The Northwest Watershed Research Center (NWRC) and the Reynolds Creek Experimental Watershed (RCEW) were established in 1960 to conduct long-term research in the areas of water supply, seasonal snow, soil freezing, water quality and rangeland hydrology. The scope of NWRC and RCEW research has been subsequently broadened to include additional modeling and remote sensing objectives, and landscape-scale processes related to fire and invasive weeds. These new program areas, however, retain a core emphasis on hydrologic processes and the movement of heat and water within and through wildland ecosystems.
Current research topics under investigation at NWRC include: hydrologic modeling of snow distribution, accumulation and melt; frozen-soil effects on infiltration, runoff and erosion; characterization and modeling of heat and water flux within the soil-plant-atmosphere system; spatial and temporal variability in streamflow and water quality parameters of temperature and sedimentation; variability and modeling of weather and climatic variables; wild and prescribed-fire impacts on vegetation, soil and water resources; invasive weed management; emergency-fire rehabilitation; rangeland restoration; remote sensing; and development of decision support tools and models for sustainable management of rangeland ecosystems.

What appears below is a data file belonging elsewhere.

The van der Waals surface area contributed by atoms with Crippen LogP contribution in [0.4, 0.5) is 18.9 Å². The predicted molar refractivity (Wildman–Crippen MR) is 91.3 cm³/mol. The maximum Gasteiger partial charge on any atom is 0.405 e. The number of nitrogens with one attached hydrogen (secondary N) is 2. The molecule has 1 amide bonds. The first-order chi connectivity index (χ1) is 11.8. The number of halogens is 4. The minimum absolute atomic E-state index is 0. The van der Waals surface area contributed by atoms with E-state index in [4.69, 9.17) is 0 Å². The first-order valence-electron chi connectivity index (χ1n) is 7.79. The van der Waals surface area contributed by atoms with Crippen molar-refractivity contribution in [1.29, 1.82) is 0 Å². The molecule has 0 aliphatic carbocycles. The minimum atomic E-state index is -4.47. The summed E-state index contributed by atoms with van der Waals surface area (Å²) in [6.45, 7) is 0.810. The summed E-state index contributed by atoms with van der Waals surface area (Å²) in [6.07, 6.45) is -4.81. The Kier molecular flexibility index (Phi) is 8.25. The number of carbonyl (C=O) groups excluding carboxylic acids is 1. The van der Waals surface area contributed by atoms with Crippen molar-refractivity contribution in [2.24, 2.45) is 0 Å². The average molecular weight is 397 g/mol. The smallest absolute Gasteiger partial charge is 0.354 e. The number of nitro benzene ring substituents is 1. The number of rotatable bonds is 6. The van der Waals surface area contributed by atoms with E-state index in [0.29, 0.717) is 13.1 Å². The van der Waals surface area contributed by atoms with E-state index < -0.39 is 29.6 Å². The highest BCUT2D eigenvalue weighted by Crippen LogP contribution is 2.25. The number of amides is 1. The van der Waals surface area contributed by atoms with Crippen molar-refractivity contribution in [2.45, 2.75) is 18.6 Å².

NWRC conducts research at a range of scales from point, to field, to basin, and in diverse field sites in Idaho, Oregon, Washington, Montana, Colorado, Nevada, and western Canada. NWRC research, conducted under the ARS National Programs in Water Quality and Management; Rangeland, Pasture and Forages; and Global Change, is oriented towards interdisciplinary and systems approaches that address both long-term research needs and critical emerging problems in management of public and private wildlands.
In 2001, NWRC published a series of Data Reports in Water Resources Research describing the data collection activities at Reynolds Creek Experimental Watershed for the period 1962 - 1996.